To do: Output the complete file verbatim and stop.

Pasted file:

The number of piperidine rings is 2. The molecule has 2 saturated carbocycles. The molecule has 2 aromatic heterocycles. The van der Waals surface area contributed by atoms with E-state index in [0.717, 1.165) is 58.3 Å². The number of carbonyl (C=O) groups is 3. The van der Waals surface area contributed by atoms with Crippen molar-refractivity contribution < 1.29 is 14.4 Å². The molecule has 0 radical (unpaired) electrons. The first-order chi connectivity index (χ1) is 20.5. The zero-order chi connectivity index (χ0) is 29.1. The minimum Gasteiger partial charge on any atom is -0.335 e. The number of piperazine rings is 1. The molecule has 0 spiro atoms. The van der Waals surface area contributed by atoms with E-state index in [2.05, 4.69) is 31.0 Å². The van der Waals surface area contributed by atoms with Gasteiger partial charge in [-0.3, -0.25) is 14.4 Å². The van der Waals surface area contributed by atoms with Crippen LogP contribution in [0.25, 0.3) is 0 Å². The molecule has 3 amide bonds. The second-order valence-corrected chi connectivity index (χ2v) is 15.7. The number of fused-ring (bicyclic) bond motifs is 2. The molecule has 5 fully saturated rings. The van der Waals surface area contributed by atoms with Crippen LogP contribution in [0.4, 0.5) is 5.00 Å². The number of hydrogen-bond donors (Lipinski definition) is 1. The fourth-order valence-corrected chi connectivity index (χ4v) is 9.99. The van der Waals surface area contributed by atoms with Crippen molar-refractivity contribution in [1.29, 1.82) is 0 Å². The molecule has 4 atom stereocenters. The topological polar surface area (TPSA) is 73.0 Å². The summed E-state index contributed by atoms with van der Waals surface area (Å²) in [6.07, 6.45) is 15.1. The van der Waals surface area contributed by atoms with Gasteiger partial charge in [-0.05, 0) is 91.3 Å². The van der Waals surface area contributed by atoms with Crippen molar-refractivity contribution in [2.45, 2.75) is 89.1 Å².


The number of piperidine rings is 2. The molecule has 2 saturated carbocycles. The molecule has 2 aromatic heterocycles. The van der Waals surface area contributed by atoms with E-state index in [0.717, 1.165) is 58.3 Å². The number of carbonyl (C=O) groups is 3. The van der Waals surface area contributed by atoms with Crippen molar-refractivity contribution < 1.29 is 14.4 Å². The molecule has 0 radical (unpaired) electrons. The first-order chi connectivity index (χ1) is 20.5. The zero-order chi connectivity index (χ0) is 29.1. The minimum Gasteiger partial charge on any atom is -0.335 e. The number of piperazine rings is 1. The molecule has 0 spiro atoms. The van der Waals surface area contributed by atoms with E-state index in [2.05, 4.69) is 31.0 Å². The van der Waals surface area contributed by atoms with Gasteiger partial charge in [-0.3, -0.25) is 14.4 Å². The van der Waals surface area contributed by atoms with Crippen LogP contribution in [0.25, 0.3) is 0 Å². The molecule has 3 amide bonds. The second-order valence-corrected chi connectivity index (χ2v) is 15.7. The number of fused-ring (bicyclic) bond motifs is 2. The molecule has 5 fully saturated rings. The van der Waals surface area contributed by atoms with Crippen LogP contribution in [0.4, 0.5) is 5.00 Å². The number of hydrogen-bond donors (Lipinski definition) is 1. The fourth-order valence-corrected chi connectivity index (χ4v) is 9.99. The van der Waals surface area contributed by atoms with Crippen molar-refractivity contribution in [1.29, 1.82) is 0 Å². The molecule has 4 atom stereocenters. The topological polar surface area (TPSA) is 73.0 Å². The summed E-state index contributed by atoms with van der Waals surface area (Å²) in [6.07, 6.45) is 15.1. The van der Waals surface area contributed by atoms with Gasteiger partial charge in [-0.05, 0) is 91.3 Å². The van der Waals surface area contributed by atoms with Crippen molar-refractivity contribution in [2.45, 2.75) is 89.1 Å².